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Tribal transparency on shaky ground after media ban

Cherokee Tribal Council Member Tommye Saunooke (above) moved to ban all non-Cherokee media from council Chambers. File photo Cherokee Tribal Council Member Tommye Saunooke (above) moved to ban all non-Cherokee media from council Chambers. File photo

Allegations made by a member of Cherokee Tribal Council against a Smoky Mountain News reporter have resulted in a ban on all non-Cherokee media from Tribal Council chambers. 

The move marks a new chapter in Cherokee’s long struggle with transparency in government and the basic principles of a free and independent press. Those very principles, even though they’re still under attack by Tribal Council, demonstrate the importance of such institutions in any self-governing society, especially since the tribe’s own video footage of the meeting proves that the allegations against Smoky Mountain News’ Holly Kays are false. 


‘U made me sound ignorant’

The move to ban all non-Cherokee media from Tribal Council chambers came at the end of a discussion in Tribal Council April 3 during which Principal Chief Richard Sneed addressed concerns about 7 Clans Brewing, a Cherokee-owned business that’s sparked controversy amongst some tribal members who feel the brewery’s branding, including MotherTown Blonde Ale, is insulting to the tribe (see page 8).

As The Smoky Mountain News’ Cherokee reporter for the past four years, Maryland native and Virginia Tech alum Holly Kays has covered the issue extensively.

When Sneed concluded his remarks, Painttown Council Member Tommye Saunooke piped up with a proposal, seen on video of the meeting.

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“Chief, two things. I know there’s freedom of the press and freedom of speech and all that,” Saunooke said, “but Tribal Council, I’m going to ask you to ask Holly not to enter these chambers, because she called me the other day and said, ‘Can I quote you?’ and I said ‘No, don’t make me look ignorant.’ She had a different quote from what I had said, but she did anyway. There’s an example of what she did. The Smoky Mountain News is not quoting us right, so I’m gonna ask Tribal Council if you’ll ask her to step out. That’d be my suggestion.”

However, Saunooke’s allegations and her statement to council members were completely and verifiably incorrect as a simple matter of fact. The quotation in question was said by Saunooke about a month earlier during a Tribal Council meeting, which are recorded. Just before council again delayed a vote that would have funded a multi million-dollar crisis stabilization unit for drug addicts, Saunooke said, “I don’t think we got that kinda money, people. And where’s it coming from? I need to know that.”

Emails to and from Saunooke (see page 7) provided by Kays show Kays wasn’t asking for Saunooke’s permission to use the quote, which is a matter of public record, even in Cherokee. Indeed, no such permission is ever necessary.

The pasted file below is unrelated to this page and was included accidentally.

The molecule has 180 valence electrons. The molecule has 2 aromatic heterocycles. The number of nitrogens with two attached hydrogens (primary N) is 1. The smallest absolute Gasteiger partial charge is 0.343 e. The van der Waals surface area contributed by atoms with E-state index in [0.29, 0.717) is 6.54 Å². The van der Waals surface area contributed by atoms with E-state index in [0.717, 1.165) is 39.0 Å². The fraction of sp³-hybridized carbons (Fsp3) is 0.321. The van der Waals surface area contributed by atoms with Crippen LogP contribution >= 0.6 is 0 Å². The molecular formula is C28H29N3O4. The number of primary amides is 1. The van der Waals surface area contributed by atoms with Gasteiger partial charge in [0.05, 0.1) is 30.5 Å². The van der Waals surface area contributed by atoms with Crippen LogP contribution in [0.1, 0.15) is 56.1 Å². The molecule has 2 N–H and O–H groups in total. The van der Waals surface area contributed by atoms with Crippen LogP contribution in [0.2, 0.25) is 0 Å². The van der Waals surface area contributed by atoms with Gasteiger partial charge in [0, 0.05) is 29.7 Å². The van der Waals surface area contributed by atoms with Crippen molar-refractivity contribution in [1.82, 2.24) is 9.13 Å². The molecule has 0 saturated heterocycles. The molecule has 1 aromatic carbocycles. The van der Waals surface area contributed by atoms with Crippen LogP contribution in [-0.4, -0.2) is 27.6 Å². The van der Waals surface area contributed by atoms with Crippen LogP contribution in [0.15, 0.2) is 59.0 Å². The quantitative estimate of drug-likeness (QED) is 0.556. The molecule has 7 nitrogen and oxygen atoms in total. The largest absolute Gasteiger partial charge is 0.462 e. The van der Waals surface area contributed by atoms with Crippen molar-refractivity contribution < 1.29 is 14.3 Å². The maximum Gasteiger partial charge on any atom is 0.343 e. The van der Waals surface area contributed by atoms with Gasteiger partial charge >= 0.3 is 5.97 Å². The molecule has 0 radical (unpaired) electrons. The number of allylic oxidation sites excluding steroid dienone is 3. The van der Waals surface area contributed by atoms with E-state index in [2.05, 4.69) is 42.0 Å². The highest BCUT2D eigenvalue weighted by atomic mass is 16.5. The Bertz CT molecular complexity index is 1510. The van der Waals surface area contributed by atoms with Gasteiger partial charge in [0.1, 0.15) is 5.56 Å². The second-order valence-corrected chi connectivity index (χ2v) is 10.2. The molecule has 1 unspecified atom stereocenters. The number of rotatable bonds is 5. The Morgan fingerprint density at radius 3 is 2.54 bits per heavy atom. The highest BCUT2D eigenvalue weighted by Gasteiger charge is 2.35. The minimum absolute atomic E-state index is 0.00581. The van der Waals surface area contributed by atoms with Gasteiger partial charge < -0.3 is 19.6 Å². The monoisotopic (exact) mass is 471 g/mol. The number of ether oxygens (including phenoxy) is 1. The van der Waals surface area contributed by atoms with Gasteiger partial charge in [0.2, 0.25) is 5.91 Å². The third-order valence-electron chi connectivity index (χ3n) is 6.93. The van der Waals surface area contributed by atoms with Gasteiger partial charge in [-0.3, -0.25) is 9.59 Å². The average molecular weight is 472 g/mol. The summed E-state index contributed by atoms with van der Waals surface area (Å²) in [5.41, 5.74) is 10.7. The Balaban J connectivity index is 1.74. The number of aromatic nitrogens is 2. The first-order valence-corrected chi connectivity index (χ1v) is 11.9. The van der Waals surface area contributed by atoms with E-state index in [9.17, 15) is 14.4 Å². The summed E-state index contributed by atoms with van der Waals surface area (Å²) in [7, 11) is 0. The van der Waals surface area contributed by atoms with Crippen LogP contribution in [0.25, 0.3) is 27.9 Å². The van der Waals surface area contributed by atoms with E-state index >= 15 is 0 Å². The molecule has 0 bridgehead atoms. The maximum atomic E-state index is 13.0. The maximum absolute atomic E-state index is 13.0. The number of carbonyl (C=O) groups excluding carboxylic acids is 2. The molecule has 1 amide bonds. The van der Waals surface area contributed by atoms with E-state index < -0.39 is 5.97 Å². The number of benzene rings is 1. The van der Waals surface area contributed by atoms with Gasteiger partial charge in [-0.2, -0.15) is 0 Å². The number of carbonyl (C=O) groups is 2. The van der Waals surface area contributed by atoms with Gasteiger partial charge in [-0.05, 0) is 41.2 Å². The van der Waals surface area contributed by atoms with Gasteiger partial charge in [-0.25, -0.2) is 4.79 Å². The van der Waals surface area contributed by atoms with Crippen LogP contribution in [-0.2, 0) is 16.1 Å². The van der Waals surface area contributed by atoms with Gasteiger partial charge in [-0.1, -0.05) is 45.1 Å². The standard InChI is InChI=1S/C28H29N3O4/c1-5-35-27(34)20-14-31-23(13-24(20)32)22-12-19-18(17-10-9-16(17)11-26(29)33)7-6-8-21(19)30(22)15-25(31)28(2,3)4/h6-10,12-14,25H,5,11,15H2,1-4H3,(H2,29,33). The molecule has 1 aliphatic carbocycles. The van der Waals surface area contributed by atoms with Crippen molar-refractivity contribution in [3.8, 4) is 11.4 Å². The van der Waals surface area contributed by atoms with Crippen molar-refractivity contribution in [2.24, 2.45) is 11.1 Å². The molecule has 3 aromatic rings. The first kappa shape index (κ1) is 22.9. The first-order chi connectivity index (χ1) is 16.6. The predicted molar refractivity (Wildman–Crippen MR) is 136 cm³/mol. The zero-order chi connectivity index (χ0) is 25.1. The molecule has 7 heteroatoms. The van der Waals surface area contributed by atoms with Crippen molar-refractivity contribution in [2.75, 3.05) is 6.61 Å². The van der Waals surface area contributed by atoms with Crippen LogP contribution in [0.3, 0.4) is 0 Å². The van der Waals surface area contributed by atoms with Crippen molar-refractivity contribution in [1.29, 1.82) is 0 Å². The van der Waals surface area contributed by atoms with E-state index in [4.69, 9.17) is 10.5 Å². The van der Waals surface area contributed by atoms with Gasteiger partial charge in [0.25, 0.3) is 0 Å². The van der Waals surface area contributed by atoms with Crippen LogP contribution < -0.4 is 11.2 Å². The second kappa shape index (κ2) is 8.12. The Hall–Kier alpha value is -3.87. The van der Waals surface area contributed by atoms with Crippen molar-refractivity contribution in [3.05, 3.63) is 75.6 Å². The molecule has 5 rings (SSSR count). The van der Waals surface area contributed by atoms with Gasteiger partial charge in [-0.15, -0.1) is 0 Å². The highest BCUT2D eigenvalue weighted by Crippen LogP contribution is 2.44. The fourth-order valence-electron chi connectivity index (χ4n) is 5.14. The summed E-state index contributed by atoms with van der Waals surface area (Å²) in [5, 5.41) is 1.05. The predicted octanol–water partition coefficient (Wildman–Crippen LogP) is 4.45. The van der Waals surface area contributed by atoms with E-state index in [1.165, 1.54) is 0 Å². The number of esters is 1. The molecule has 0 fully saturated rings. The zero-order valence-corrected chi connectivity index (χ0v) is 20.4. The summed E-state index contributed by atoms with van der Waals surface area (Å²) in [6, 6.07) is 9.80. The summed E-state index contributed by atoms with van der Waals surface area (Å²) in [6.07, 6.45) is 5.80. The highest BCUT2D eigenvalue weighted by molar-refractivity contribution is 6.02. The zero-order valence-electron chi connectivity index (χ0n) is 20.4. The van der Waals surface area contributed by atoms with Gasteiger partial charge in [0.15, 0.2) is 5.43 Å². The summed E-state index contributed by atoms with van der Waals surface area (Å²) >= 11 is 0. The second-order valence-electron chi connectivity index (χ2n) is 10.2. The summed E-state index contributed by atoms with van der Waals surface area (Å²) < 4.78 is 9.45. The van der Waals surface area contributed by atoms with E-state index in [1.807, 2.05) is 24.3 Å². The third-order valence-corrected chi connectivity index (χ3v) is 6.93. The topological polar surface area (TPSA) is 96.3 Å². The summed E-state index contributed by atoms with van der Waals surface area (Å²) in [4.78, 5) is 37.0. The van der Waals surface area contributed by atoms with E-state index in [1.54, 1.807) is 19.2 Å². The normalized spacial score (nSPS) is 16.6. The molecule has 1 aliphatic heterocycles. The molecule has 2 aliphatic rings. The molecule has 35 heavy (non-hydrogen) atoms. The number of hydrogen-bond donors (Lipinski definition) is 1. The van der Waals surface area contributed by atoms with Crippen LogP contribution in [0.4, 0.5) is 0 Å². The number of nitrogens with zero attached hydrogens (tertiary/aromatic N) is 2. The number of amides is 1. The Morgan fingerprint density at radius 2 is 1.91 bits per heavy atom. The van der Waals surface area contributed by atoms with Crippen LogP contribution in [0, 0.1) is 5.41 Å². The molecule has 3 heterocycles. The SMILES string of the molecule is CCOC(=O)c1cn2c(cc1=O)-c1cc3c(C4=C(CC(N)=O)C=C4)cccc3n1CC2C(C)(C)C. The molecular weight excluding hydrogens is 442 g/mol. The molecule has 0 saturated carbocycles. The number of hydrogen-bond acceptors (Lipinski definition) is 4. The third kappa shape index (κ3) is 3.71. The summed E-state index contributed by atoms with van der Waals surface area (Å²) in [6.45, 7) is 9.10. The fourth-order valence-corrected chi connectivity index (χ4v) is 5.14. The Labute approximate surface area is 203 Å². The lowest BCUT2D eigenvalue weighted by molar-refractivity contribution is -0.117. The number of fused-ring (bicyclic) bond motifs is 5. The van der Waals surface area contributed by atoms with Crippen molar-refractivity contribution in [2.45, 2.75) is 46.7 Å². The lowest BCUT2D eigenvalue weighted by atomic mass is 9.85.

Instead, Kays — as a courtesy — was simply asking Saunooke if her statement was accurate and giving her a chance to elaborate on the point before the story went to print. 

“U made me sound ignorant with the statement .. I’m sure it was not phrased that way..” Saunooke replied via email. 

The statement, however, was phrased exactly that way, per tribal video of the meeting. 

Tribal Council meetings are recorded on video and available online for all to see and hear (, and Saunooke’s statement that day is precisely as reported by Kays, a two-time winner of the North Carolina Press Association’s Media and the Law Award, given for accurate and informative coverage of legal issues that foster greater public understanding of the legal system.

Both of those awards were presented by the N.C. Bar Association and the NCPA to Kays, who also serves as the editor of The Smoky Mountain News outdoors section. Kays received the awards for her coverage of Cherokee, including a story on two Cherokee police officers who lied to obtain a search warrant in 2014 and another story on pay raises Tribal Council members voted themselves in 2016. 


Trust, but verify

On April 5, two days after she first broached the topic of media banishment, Saunooke led Tribal Council in prayer to open the meeting. 

“Now go with us as we make decisions — let us be compassionate, honest, open and may we always do the will of Jesus Christ, in Jesus’ name we pray, amen.”

Saunooke subsequently made a motion to ban all members of the media except The Cherokee One Feather from council chambers during Tribal Council meetings.

“Mr. Chairman, at this time, I’d like to make a move that the only press allowed in our Cherokee chambers will be Cherokee press,” Saunooke said, no longer singling out Kays as she had April 3.

“The Tribal Council controls the chambers,” said Cherokee Attorney General Mike McConnell later, by phone. “They can determine who’s there and who’s not.” 

When contacted, Chief Sneed concurred and said of the vote that it was council’s prerogative and that the same thing had been done to Bryson City newspaper The Smoky Mountain Times a few years ago. 

There’s little doubt officially over the legality of Saunooke’s motion, which was seconded by Birdtown Councilman Albert Rose and passed without further discussion 11-1 with council only trusting — but not verifying — the accuracy of Saunooke’s April 3 allegations. 

“Ms. Kays, there’s been a move made, unless you’re with The One Feather, you would have to exit the chambers,” Tribal Council Chairman Adam Wachacha told Kays upon passage of the measure. 

Kays asked Wachacha if she could make a comment before leaving.

“No. I mean, it’s a move already made. You don’t have to exit the building. They just don’t wish to have you inside the chambers during council sessions, but you can sit in the lobby,” Wachacha said. “The only ones that’s allowed is from The Cherokee One Feather.”

That lobby includes, as Kays noted, comfier chairs and council meetings live streamed on a big screen TV. 

It’s thus unclear why she was singled out, considering the banishment can’t stop The Smoky Mountain News — or anyone else — from covering the affairs of tribal government. 

But it can make it much harder.


Covering Cherokee

By “Cherokee press,” Saunooke meant The Cherokee One Feather, a small state-funded media outlet. North Korea, Russia and Saudi Arabia also have control over the media. 

“It’s government-run, and it has an editorial board,” said Chief Sneed by phone April 6, noting his desire to strengthen the editorial independence of the paper. 

“I’m a firm believer in a free press,” said Sneed, who cited his recent request of the paper to stop publishing mug shots of Cherokee Police Department arrests, which he called unnecessary “shaming” in light of the fact that the paper still publishes a police blotter. 

While Sneed could have demanded such a move from the paper, he says he deferred to the paper’s editorial board composed of political appointees — all of whom happened to agree with him — but he says he wants to ensure the power he didn’t use in that case can never be used.